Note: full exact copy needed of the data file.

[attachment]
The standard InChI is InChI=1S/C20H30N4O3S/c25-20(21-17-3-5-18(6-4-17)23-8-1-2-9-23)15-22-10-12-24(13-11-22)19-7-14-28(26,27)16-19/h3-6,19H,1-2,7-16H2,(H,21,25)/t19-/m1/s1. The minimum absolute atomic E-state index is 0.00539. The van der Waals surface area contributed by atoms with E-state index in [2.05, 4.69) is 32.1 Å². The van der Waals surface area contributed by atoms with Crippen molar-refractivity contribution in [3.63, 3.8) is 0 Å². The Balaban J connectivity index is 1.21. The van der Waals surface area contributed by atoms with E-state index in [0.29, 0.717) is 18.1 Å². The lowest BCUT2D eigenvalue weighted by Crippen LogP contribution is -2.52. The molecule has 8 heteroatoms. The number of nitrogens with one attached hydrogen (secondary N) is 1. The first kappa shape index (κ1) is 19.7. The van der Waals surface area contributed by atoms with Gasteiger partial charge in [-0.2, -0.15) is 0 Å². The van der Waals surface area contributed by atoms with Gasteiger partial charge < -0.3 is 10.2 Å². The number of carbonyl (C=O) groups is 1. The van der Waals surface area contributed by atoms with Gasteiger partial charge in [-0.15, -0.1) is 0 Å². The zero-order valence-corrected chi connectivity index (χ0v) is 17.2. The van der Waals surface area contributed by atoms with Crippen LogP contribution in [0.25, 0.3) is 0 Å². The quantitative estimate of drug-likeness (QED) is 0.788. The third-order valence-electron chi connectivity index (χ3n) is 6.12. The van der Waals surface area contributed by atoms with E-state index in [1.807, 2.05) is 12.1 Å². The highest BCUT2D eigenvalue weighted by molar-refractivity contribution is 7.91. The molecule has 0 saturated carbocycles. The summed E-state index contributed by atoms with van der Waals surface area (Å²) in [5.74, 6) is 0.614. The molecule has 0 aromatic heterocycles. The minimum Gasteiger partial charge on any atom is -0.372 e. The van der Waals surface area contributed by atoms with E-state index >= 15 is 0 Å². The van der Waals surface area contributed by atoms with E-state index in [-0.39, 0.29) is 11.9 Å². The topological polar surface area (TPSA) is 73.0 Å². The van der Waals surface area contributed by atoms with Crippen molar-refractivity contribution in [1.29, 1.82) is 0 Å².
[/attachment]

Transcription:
The standard InChI is InChI=1S/C20H30N4O3S/c25-20(21-17-3-5-18(6-4-17)23-8-1-2-9-23)15-22-10-12-24(13-11-22)19-7-14-28(26,27)16-19/h3-6,19H,1-2,7-16H2,(H,21,25)/t19-/m1/s1. The minimum absolute atomic E-state index is 0.00539. The van der Waals surface area contributed by atoms with E-state index in [2.05, 4.69) is 32.1 Å². The van der Waals surface area contributed by atoms with Crippen molar-refractivity contribution in [3.63, 3.8) is 0 Å². The Balaban J connectivity index is 1.21. The van der Waals surface area contributed by atoms with E-state index in [0.29, 0.717) is 18.1 Å². The lowest BCUT2D eigenvalue weighted by Crippen LogP contribution is -2.52. The molecule has 8 heteroatoms. The number of nitrogens with one attached hydrogen (secondary N) is 1. The first kappa shape index (κ1) is 19.7. The van der Waals surface area contributed by atoms with Gasteiger partial charge in [-0.2, -0.15) is 0 Å². The van der Waals surface area contributed by atoms with Gasteiger partial charge < -0.3 is 10.2 Å². The number of carbonyl (C=O) groups is 1. The van der Waals surface area contributed by atoms with Gasteiger partial charge in [-0.15, -0.1) is 0 Å². The zero-order valence-corrected chi connectivity index (χ0v) is 17.2. The van der Waals surface area contributed by atoms with Crippen LogP contribution in [0.25, 0.3) is 0 Å². The quantitative estimate of drug-likeness (QED) is 0.788. The third-order valence-electron chi connectivity index (χ3n) is 6.12. The van der Waals surface area contributed by atoms with E-state index in [1.807, 2.05) is 12.1 Å². The highest BCUT2D eigenvalue weighted by molar-refractivity contribution is 7.91. The molecule has 0 saturated carbocycles. The summed E-state index contributed by atoms with van der Waals surface area (Å²) in [5.74, 6) is 0.614. The molecule has 0 aromatic heterocycles. The minimum Gasteiger partial charge on any atom is -0.372 e. The van der Waals surface area contributed by atoms with E-state index >= 15 is 0 Å². The van der Waals surface area contributed by atoms with E-state index in [-0.39, 0.29) is 11.9 Å². The topological polar surface area (TPSA) is 73.0 Å². The van der Waals surface area contributed by atoms with Crippen molar-refractivity contribution in [1.29, 1.82) is 0 Å².